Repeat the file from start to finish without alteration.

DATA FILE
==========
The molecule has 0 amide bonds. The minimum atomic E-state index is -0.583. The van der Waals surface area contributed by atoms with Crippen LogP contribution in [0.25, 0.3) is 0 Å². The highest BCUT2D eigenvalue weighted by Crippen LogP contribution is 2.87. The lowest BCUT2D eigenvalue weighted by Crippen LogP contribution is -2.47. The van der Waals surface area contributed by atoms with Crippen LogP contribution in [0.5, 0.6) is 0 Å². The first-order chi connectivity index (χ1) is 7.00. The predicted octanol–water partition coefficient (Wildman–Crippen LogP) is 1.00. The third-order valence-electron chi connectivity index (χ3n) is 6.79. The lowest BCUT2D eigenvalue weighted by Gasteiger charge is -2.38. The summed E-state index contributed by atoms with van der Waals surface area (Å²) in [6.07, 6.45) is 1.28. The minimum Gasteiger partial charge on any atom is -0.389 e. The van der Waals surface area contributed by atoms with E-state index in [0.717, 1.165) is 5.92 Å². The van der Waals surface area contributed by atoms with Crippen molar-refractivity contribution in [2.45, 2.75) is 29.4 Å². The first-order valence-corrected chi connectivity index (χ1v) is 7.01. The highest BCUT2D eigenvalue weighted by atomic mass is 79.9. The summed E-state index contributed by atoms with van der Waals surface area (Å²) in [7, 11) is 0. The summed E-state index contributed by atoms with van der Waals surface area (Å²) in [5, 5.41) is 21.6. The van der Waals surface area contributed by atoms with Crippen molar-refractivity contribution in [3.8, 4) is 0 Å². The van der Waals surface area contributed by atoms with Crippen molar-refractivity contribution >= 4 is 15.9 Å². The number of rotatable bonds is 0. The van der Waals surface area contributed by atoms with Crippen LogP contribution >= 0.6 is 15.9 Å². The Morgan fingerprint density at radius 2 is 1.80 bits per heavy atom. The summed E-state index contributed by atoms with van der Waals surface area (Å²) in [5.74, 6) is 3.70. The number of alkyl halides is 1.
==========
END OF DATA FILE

The molecule has 0 amide bonds. The minimum atomic E-state index is -0.583. The van der Waals surface area contributed by atoms with Crippen LogP contribution in [0.25, 0.3) is 0 Å². The highest BCUT2D eigenvalue weighted by Crippen LogP contribution is 2.87. The lowest BCUT2D eigenvalue weighted by Crippen LogP contribution is -2.47. The van der Waals surface area contributed by atoms with Crippen LogP contribution in [0.5, 0.6) is 0 Å². The first-order chi connectivity index (χ1) is 7.00. The predicted octanol–water partition coefficient (Wildman–Crippen LogP) is 1.00. The third-order valence-electron chi connectivity index (χ3n) is 6.79. The lowest BCUT2D eigenvalue weighted by Gasteiger charge is -2.38. The summed E-state index contributed by atoms with van der Waals surface area (Å²) in [6.07, 6.45) is 1.28. The minimum Gasteiger partial charge on any atom is -0.389 e. The van der Waals surface area contributed by atoms with E-state index in [0.717, 1.165) is 5.92 Å². The van der Waals surface area contributed by atoms with Crippen molar-refractivity contribution in [2.45, 2.75) is 29.4 Å². The first-order valence-corrected chi connectivity index (χ1v) is 7.01. The highest BCUT2D eigenvalue weighted by atomic mass is 79.9. The summed E-state index contributed by atoms with van der Waals surface area (Å²) in [7, 11) is 0. The summed E-state index contributed by atoms with van der Waals surface area (Å²) in [5, 5.41) is 21.6. The van der Waals surface area contributed by atoms with Crippen molar-refractivity contribution in [3.8, 4) is 0 Å². The van der Waals surface area contributed by atoms with Crippen molar-refractivity contribution >= 4 is 15.9 Å². The number of rotatable bonds is 0. The van der Waals surface area contributed by atoms with Crippen LogP contribution >= 0.6 is 15.9 Å². The Morgan fingerprint density at radius 2 is 1.80 bits per heavy atom. The summed E-state index contributed by atoms with van der Waals surface area (Å²) in [5.74, 6) is 3.70. The number of alkyl halides is 1.